Donald Glover is an artistic superhero, conquering every medium he has access to, taking greater and greater creative risks with each project.

In 2016, he created and starred in his own show on FX, Atlanta, and put out the album Awaken, My Love!, exhibiting funk and soul influences that varied significantly from his hip-hop and R&B past.

On top of this, he has an impressive discography of mixtapes and albums, one of which earned him two Grammy nominations, a well-received Comedy Central stand-up special titled Weirdo, a role in the NBC sitcom Community and a three-year career writing for hit comedy 30 Rock. Most recently, he has been cast in the iconic reboot roles of Lando Calrissian in a Star Wars movie about Han Solo’s youth and Simba in a The Lion King remake.

And he’s only 33.

Any next step Glover takes in his career would be unprecedented, leading to the simple question: How did we get here? The answer could simply be his relentless hunger to create and perform. But for him to be this far in his career with this diverse of a resume, some stars must have aligned in his favor.

There’s a saying that people in the “real world” of adulthood love to tell students: “it’s not what you know, it’s who you know.” And Donald Glover knew Tina Fey. Glover credits Fey not just with teaching him how to write for television but also the politics of television, according to an interview with Entertainment Weekly. He formed this connection, oddly enough, by sending Fey a spec script for an episode of The Simpsons he wrote.

Glover started in 30 Rock‘s writers room at age 23 and helped the show earn a three-peat of Outstanding Comedy Series Emmys from 2007 to 2009. After this, he held a main role in Dan Harmon’s Community. Harmon, the mastermind behind Rick and Morty, and Fey undoubtedly helped Glover understand how television worked. He had truly carved out a place as a rising star in comedy TV, but his career was just getting started.

Glover’s music career started as more of a passion project compared to his success with mainstream television, and it seemed that it might have stayed that way in 2011 after the release of his first studio album, Camp. The album famously got mixed reviews, bottoming out with a 1.6 from Pitchfork. Critics called his style “punch-line rap,” describing a structure of rhymes that sets up a simple phrase punch line, like a knock-knock joke. “Bonfire,” a single off Camp, truly embodies this style with lyrics such as “you can fuckin’ kiss my ass, Human Centipede” and “I do my name like Princess Di.” And “Freaks and Geeks” is pretty much entirely punchlines.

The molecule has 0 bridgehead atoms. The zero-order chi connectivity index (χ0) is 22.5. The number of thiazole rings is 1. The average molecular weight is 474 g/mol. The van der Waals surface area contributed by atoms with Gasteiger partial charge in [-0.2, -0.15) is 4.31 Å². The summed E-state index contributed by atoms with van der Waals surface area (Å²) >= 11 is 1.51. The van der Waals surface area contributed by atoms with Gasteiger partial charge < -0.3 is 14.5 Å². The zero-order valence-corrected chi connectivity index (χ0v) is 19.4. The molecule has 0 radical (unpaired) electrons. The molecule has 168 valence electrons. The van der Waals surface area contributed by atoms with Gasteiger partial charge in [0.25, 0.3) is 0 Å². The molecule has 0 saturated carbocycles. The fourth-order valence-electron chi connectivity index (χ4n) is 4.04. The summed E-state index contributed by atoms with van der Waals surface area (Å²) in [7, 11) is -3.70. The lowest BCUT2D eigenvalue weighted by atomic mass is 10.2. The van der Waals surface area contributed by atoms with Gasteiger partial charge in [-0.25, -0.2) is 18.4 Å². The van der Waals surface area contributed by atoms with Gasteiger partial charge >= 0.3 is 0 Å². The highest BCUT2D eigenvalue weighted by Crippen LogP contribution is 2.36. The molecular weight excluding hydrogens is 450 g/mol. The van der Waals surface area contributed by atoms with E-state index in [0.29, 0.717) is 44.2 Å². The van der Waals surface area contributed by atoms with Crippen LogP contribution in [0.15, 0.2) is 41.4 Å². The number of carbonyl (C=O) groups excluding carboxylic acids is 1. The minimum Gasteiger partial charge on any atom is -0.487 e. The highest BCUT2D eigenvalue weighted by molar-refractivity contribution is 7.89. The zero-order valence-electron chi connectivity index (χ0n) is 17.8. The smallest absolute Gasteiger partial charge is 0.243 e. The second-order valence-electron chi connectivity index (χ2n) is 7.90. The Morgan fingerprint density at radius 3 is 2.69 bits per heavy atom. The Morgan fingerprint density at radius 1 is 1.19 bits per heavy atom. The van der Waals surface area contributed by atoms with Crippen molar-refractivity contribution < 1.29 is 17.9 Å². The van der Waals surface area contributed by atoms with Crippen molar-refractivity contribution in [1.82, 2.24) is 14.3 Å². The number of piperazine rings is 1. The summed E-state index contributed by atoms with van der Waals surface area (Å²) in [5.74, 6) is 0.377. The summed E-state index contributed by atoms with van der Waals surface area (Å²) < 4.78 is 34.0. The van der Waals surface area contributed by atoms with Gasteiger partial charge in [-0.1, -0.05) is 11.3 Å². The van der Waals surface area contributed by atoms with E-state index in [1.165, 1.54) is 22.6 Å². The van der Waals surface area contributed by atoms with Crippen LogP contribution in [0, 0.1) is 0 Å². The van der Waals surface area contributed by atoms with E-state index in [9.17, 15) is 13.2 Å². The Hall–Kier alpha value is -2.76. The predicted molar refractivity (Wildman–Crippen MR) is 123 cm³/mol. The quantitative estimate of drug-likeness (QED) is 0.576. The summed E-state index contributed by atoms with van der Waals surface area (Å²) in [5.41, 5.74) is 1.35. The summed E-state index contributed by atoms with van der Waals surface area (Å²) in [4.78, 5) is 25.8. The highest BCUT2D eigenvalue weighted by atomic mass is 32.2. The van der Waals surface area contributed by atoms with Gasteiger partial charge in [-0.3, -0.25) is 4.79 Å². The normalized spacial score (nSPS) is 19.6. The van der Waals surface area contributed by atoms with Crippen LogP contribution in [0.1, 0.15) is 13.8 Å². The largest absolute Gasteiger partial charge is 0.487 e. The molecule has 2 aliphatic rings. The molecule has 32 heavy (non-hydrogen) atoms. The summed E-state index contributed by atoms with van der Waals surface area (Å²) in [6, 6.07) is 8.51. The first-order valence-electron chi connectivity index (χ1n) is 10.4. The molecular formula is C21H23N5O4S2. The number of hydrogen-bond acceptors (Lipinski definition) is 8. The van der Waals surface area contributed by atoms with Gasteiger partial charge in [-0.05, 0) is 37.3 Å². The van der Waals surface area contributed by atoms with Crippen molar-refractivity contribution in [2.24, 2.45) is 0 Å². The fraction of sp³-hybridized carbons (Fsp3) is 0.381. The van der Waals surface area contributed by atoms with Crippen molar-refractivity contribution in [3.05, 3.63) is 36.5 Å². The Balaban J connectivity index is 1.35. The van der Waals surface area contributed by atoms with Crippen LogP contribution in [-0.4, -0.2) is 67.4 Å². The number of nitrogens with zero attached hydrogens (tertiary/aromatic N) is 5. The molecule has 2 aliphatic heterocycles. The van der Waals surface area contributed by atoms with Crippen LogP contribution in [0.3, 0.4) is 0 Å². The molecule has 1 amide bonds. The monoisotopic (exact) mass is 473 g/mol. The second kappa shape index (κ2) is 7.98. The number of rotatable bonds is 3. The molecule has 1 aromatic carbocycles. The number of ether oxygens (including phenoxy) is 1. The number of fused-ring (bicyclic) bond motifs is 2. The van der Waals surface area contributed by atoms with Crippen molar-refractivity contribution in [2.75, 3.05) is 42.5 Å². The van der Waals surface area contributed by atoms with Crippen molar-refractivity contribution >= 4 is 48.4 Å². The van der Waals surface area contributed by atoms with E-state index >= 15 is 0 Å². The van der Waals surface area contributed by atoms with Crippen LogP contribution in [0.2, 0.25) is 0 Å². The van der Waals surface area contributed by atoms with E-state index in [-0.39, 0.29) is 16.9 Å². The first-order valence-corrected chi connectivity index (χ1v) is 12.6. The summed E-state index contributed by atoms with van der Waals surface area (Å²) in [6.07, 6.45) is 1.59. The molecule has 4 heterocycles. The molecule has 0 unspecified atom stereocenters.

Perhaps this is where some of Glover’s wide range of talents hurt him. For most of his professional career, he had been writing and delivering punchlines, so this style of rap made sense. But it did not resonate with everyone. He came back eight months later with a completely new style in his criminally under-appreciated mixtape R O Y A L T Y. Glover, or Gambino if we’re going to call him by his music-making alter ego, changed his style entirely to emphasize storytelling in some of the mixtape’s strongest songs.

This version of Gambino was much hungrier and more aggressive, notably calling out “n—-s who stopped texting after 1.6,” referencing the infamous Pitchfork score. His music career truly took off with the release of 2013’s Because the Internet and the popularity of “3005,” a single featuring Gambino rapping and singing, which would come up more and more on subsequent projects.

Fast-forward to March 2017, and he is set to star in two remakes of classic movies, put out a new season of his FX show in 2018 and (hopefully) release a music project with his friend Chance the Rapper. It’s hard to image Glover adding another dimension to his incredible career. But then again, it’s probably harder to imagine him not pushing his own limits.